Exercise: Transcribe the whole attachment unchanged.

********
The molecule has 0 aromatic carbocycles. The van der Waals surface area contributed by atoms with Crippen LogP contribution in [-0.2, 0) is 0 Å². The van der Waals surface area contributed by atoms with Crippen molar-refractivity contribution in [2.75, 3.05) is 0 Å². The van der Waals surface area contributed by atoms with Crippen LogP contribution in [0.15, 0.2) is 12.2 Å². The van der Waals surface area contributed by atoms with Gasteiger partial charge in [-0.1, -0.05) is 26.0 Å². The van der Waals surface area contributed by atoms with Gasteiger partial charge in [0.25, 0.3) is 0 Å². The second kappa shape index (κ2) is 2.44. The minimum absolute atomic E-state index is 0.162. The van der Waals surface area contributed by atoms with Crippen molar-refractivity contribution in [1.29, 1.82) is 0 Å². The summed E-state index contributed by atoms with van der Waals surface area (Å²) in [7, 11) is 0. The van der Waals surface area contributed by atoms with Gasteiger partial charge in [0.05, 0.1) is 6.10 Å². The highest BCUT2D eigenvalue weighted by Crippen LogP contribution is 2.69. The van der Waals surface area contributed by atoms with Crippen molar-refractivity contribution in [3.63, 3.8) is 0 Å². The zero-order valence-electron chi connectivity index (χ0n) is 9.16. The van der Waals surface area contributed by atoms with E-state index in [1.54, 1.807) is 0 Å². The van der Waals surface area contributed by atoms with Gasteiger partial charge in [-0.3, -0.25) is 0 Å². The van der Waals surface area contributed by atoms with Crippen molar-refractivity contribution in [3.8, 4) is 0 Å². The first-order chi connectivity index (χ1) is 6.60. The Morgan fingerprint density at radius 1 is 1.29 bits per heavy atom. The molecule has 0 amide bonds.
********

The molecule has 0 aromatic carbocycles. The van der Waals surface area contributed by atoms with Crippen LogP contribution in [-0.2, 0) is 0 Å². The van der Waals surface area contributed by atoms with Crippen molar-refractivity contribution in [2.75, 3.05) is 0 Å². The van der Waals surface area contributed by atoms with Crippen LogP contribution in [0.15, 0.2) is 12.2 Å². The van der Waals surface area contributed by atoms with Gasteiger partial charge in [-0.1, -0.05) is 26.0 Å². The van der Waals surface area contributed by atoms with Gasteiger partial charge in [0.25, 0.3) is 0 Å². The second kappa shape index (κ2) is 2.44. The minimum absolute atomic E-state index is 0.162. The van der Waals surface area contributed by atoms with Crippen molar-refractivity contribution in [1.29, 1.82) is 0 Å². The summed E-state index contributed by atoms with van der Waals surface area (Å²) in [7, 11) is 0. The van der Waals surface area contributed by atoms with Gasteiger partial charge in [0.05, 0.1) is 6.10 Å². The highest BCUT2D eigenvalue weighted by Crippen LogP contribution is 2.69. The van der Waals surface area contributed by atoms with Crippen molar-refractivity contribution in [3.63, 3.8) is 0 Å². The zero-order valence-electron chi connectivity index (χ0n) is 9.16. The van der Waals surface area contributed by atoms with E-state index in [1.54, 1.807) is 0 Å². The van der Waals surface area contributed by atoms with Gasteiger partial charge in [-0.3, -0.25) is 0 Å². The van der Waals surface area contributed by atoms with Crippen molar-refractivity contribution in [3.8, 4) is 0 Å². The first-order chi connectivity index (χ1) is 6.60. The Morgan fingerprint density at radius 1 is 1.29 bits per heavy atom. The molecule has 0 amide bonds.